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Paul Ryan Paid Tribute To Martin Luther King Jr. And Twitter Freaked Out

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On Rev. Dr. Martin Luther King Jr.'s birthday, it's customary for American leaders to tip their hats to the legendary civil rights activist's memory. That was certainly true this year, with countless celebrities, politicians, and athletes sharing posts about King and his legacy. But not all of these posts were interpreted as benign or uplifting - and such was the case with Speaker of the House Rep. Paul Ryan's MLK Day tweet.

The tweet featured what many interpreted as a faux candid self-portrait of Ryan standing before a bust of MLK, positioned in what could best be described as a "thinking" pose. The caption on the photo read: "Today we remember a great man and his work. We read his sermons. We recall his sacrifices. We give back. In doing these things, we raise our gaze and renew the spirit in which we serve one another. Such is the calling of #MLKDay."

In a time when frank conversations about racism are taking place on social media on a daily basis, perceived missteps rarely go unnoticed. As such, Ryan immediately faced criticism from Twitter users, who argued that Ryan has actively fought against, well, most of the tenets of King's mission. The response was a mixture of flat outrage and coy sarcasm, but all opponents underscored that they believed Ryan had no right to evoke King's reputation for selfless service to the American people.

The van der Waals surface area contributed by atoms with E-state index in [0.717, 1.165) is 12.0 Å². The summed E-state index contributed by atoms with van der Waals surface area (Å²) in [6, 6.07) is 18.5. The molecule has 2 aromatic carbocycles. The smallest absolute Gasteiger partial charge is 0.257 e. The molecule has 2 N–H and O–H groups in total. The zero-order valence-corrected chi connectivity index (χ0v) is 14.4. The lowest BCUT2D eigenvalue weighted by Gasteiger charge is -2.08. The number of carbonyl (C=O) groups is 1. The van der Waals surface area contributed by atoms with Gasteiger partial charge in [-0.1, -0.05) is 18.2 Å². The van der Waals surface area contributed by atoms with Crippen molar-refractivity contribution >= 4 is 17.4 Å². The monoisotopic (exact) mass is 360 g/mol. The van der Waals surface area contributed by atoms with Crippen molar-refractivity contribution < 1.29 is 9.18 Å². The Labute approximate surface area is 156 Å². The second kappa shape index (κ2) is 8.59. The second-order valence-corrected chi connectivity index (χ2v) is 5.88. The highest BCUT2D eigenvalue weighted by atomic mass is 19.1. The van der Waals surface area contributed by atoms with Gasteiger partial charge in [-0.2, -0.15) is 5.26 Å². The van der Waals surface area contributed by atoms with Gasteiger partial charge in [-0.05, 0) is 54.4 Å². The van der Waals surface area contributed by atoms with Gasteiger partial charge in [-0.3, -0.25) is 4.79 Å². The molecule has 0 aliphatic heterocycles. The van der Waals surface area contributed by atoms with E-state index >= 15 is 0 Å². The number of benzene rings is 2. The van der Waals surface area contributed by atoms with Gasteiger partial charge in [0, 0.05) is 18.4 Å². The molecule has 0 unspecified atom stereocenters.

"He Has Lots Of Black Friends"
Studiously Thoughtful Paul Ryan
The Statue's Reaction
If The Statue Tips Over...
Cloaking Himself In A Legacy
Imagine Taking This Photo
Ryan's Internal Monologue
Destroying MLK's Dream
Darth Vader, Anyone?
"We All Have Dreams"
Taxing MLK's Ghost
Like Looking At A Wendy's Menu
About "Entitlement Reform..."
Taking Away Medicaid
Quoting MLK Out of Context
What Has The GOP Done To Honor King?
The White Moderate
Even The Painting Is Reacting

In critiques of his post, many Twitter users referenced Ryan's known desired to institute wide-sweeping "entitlement reform," which is generally understood to mean reducing spending in a sector whose primary function is to provide basic services to impoverished Americans.

Specifically, critics expressed frustration that a politician couching social programs in economic terms would claim to reflect on the messages of an activist who famously spoke about equality. As is often the case with Twitter, they didn't let it slide.